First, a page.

Yaounde – In an article posted by theguardian, Ruth Maclean exposed the barbaric crackdown that is going on in the Southern Cameroons:
Human rights lawyer Felix Agbor Balla and university lecturer Fontem Neba, who were arrested last month, could face the death penalty for organising peaceful protests to promote the rights of the English-speaking minority in the central African country.
What is today known as the Republic of Cameroon was, from 1922 to 1961, split into a French territory and a British mandate territory. Since independence, many anglophone Cameroonians have felt marginalised in a country where the majority speaks French.
Protests erupted late last year against the use of French in courts, and quickly spread to schools and universities after teachers agreed to strike over the dominance of the French language.
In Bamenda, the country’s largest anglophone city, at least four people were killed in December when security forces fired live ammunition in the air and launched teargas into a market despite no evidence that there was a protest taking place.
Agbor Balla and Neba, the leaders of the Cameroon Anglophone Civil Society Consortium, were arrested after organising “ghost towns” – stay-at-home protests against “oppression, marginalisation, and deprivation”.
Tried alongside them will be Bibixy Mancho, an activist who in November marched alone through Bamenda in west Cameroon, carrying a coffin and shouting that he was prepared to die for his cause.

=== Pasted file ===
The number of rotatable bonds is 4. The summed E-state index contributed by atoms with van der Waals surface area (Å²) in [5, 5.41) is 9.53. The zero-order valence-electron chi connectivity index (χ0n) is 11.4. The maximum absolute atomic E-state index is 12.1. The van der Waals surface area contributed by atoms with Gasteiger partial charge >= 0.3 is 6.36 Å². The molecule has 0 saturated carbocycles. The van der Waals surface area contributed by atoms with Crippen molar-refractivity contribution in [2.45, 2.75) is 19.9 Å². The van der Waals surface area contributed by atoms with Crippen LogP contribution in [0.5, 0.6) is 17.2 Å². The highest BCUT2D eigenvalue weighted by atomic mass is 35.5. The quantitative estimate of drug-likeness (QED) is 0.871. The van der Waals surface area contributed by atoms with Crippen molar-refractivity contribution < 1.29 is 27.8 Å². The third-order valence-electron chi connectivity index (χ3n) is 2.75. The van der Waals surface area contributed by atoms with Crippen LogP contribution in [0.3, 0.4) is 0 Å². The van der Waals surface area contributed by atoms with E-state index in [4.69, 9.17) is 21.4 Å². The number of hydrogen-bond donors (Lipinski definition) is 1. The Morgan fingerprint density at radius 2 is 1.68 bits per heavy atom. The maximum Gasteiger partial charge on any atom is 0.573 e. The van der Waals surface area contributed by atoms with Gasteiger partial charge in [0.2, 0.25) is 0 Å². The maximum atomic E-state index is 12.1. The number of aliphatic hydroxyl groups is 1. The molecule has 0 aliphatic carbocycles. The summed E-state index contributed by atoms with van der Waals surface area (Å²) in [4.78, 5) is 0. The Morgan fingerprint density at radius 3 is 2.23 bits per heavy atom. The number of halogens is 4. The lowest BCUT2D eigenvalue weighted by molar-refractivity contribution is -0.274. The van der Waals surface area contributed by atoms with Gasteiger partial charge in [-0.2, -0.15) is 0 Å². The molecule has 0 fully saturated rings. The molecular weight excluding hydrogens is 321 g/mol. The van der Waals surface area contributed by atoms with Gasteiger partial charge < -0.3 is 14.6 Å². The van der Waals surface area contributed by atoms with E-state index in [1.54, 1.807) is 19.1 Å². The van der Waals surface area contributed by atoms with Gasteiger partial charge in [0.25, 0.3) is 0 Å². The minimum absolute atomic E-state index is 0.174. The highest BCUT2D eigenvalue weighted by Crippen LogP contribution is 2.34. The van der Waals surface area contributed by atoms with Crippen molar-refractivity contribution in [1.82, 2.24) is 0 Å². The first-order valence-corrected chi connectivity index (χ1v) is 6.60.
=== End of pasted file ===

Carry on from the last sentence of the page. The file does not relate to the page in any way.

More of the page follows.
“This case has political undertones. We’re just hoping the judges will be fair, but some are afraid. I don’t see why they charged them with terrorism,” said one of the barristers acting for Agbor Balla and Neba. He has been visiting the men in prison every day, taking them food and water, but said that their families had been too afraid to visit.
An online petition has been started calling on the country’s president, Paul Biya, to free Agbor Balla and Neba.
On Wednesday more than 60 lawyers arrived at the military tribunal where their case was due to be held on Wednesday. Tensions were high in court after lawyers videoing the proceedings clashed with soldiers, who said filming and taking pictures were forbidden and tried to seize their equipment. Read More
Morocco has been readmitted to the African Union more than three decades after it left when the continental body recognised the independence of the disputed territory of Western Sahara. Hopes that the move could pave the way for peace-building were bolstered after Western Sahara – regarded by Morocco as part of its historic territory – welcomed the readmission.
Morocco’s King Mohammed VI, who had been campaigning since last year to join the bloc, told African leaders at the AU summit in Addis Ababa: “Africa is my home, and I am coming back home.”
The foreign minister of Western Sahara (officially the Sahrawi Arab Democratic Republic), Mohamed Salem Ould Salek, said on Monday that Morocco’s readmission was a “positive step for the people of Western Sahara”.
A former Spanish colony, Western Sahara was annexed by Morocco in 1975 and was the focus of conflict between Morocco and indigenous people led by the Polisario Front until a UN-brokered truce brought the armed insurgency to a halt in 1991.
A UN-supervised referendum on independence was supposed to be held in 1992 but was aborted when Morocco objected to the proposed electoral register, which it said was biased in favour of secession. A UN peacekeeping mission that attempted to organise the vote has remained in the territory ever since, monitoring the 2,700km-long sand wall built by the Moroccan army across the desert that separates the two sides. Read More